My background as a Head of Talent is in a series of startups which generally don’t have any hiring process in place – you’re starting with a completely blank canvas when designing an effective hiring process.
These companies don’t have an applicant tracking system, nor do they have a full scoring system or standard way of making decisions. Hiring is pretty much done by the founder who’s meeting people and going on gut instinct – which is great and will get you through 10 or 15 hires pretty easily. But when you’re trying to go from 20 to 60 to 70 to 80 people, you’ll need some very careful planning.
Start with the goals
One of the biggest factors in talent acquisition roles is managing requirements; expectations versus reality. So, the first thing I do is understand what the plans are. I’m interested in what the company is trying to achieve, its business objectives, and how hiring fits into that.
By understanding those, you’ll be able to spend your efforts in the right places. If, for example, the business is focused on delivering product and it needs to hire numerous engineers in the next three months, your focus will be on ensuring the engineering hiring process is really slick. It’s about building the right process for the business you’re in. Some businesses have a slower recruitment process and they need to make sure it’s sustainable. But if you’re looking at a very high-growth business, they may want to reduce their time to hire or their overall hiring cycle.
When you’ve just joined a new business and you’re learning its objectives, you may find that you’re behind schedule. You’re spinning the wheels very, very quickly just to catch up and get yourself some breathing space. Once you have that, you can start to put a more strategic plan in place.
Build the hiring plan
I think this is one of the most exciting parts of the job. You get to see everything that you’ll have to deliver for the year. Hiring plans ought to be running about three months ahead, so you can be really structured about how you’ll do things.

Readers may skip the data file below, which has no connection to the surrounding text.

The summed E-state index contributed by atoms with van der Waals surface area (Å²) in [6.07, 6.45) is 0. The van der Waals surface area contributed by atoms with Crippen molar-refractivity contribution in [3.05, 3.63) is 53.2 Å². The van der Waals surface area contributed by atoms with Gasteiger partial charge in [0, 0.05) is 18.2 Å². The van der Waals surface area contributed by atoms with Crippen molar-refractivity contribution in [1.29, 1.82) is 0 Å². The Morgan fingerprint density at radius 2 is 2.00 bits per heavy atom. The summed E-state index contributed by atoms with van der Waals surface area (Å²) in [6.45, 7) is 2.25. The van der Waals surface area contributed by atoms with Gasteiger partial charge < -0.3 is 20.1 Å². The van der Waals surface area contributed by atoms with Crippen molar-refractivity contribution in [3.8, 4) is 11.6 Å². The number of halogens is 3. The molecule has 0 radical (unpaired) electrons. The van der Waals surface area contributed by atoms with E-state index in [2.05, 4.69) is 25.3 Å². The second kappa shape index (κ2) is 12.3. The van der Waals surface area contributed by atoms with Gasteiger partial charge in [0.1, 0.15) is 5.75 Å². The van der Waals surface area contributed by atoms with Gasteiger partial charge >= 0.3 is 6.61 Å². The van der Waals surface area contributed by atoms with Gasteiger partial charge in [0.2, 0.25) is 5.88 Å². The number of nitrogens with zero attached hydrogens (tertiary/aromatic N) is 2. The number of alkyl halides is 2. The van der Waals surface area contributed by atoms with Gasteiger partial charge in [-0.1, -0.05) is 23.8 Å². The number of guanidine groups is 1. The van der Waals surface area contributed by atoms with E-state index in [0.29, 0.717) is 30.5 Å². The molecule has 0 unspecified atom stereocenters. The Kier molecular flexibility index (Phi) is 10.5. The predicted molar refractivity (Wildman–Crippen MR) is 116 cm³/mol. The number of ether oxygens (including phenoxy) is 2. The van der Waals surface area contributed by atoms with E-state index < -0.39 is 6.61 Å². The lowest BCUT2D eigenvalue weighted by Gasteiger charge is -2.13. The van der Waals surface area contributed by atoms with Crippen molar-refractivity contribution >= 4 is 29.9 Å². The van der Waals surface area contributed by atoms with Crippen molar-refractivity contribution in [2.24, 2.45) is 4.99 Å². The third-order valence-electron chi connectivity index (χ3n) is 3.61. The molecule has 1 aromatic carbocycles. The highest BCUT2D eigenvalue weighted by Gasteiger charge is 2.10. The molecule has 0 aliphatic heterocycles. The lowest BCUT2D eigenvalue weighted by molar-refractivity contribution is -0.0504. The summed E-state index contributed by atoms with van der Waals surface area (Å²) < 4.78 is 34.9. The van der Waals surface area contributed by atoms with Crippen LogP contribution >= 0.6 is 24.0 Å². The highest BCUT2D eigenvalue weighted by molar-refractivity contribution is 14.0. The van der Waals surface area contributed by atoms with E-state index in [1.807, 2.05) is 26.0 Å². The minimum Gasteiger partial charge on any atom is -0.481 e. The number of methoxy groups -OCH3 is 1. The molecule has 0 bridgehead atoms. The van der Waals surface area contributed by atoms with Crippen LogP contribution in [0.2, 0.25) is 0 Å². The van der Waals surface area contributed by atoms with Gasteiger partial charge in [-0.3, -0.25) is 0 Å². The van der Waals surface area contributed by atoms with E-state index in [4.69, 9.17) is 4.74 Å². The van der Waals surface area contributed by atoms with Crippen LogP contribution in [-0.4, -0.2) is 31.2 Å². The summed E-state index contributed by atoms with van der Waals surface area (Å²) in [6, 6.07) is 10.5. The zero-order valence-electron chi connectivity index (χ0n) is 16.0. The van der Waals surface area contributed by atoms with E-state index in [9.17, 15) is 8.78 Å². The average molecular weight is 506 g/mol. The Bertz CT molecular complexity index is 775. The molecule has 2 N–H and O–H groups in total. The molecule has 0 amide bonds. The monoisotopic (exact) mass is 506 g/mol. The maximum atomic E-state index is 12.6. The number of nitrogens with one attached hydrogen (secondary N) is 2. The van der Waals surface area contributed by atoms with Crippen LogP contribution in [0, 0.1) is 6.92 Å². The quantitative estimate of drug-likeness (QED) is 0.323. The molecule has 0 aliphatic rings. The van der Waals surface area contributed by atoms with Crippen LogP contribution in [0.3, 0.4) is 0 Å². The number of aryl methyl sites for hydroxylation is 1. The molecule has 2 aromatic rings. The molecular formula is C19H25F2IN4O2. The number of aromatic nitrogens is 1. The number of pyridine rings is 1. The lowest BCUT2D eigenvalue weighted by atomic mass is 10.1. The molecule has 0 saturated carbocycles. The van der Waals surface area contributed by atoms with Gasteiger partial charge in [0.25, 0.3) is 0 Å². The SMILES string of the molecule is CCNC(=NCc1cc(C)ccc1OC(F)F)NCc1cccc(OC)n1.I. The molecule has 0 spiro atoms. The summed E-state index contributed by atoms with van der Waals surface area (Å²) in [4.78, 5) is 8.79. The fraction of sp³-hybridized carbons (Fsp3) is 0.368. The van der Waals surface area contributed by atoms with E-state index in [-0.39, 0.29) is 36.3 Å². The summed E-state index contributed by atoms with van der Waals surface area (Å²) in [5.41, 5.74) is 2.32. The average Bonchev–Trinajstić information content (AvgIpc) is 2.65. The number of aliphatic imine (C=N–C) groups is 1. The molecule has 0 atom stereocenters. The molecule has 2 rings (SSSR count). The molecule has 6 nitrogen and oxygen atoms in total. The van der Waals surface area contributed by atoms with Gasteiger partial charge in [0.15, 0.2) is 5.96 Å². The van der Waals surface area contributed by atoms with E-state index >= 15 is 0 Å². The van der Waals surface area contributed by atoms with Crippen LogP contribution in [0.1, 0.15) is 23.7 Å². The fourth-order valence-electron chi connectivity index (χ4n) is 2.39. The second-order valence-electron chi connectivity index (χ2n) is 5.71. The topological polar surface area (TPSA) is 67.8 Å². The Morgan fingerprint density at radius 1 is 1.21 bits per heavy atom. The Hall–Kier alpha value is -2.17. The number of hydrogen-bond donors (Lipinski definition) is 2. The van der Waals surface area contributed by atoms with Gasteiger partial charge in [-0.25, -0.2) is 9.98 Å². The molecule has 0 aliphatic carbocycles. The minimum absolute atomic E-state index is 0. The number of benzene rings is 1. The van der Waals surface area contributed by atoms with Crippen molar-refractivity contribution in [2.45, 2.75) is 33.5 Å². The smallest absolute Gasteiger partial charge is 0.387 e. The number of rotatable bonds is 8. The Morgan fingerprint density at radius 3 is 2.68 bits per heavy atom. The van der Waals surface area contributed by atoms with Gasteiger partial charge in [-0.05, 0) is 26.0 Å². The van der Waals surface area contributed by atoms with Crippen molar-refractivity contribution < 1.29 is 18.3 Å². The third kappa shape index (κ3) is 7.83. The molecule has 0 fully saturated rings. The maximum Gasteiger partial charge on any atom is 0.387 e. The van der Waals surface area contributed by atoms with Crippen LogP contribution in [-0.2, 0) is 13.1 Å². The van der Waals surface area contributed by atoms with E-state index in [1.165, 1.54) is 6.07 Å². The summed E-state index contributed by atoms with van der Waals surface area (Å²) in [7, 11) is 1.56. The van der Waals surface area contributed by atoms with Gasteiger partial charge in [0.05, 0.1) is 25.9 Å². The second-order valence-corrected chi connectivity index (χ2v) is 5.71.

That’s when you start to look at processes. You’ve got to immerse yourself within the organization and understand how people work, what the existing hiring process is and where the strengths and weaknesses lie. You could have people that aren’t particularly competent in interviewing and you might need to train them. One department could have increased hiring needs while another might want to make just a couple of key hires. You need to learn what’s going on and tailor your plan based on the strengths and weaknesses you find.
Hiring isn’t a one-person job
While you’re doing all this – learning about the business objectives, crafting a plan, identifying weaknesses – you should remember: you’re not alone. Your job will be so much easier, and much more effective, if you involve other people in the organization.
I always involve those who’re actually doing the hiring. It’s not just the founder anymore, many team leaders will need to increase the time they spend in evaluating and selecting candidates. And while we, as talent acquisition professionals, have overall hiring accountability, the ownership of the process should be placed with the hiring managers. That’s because:
- They’re the people who’ll be reaping the results of what we do.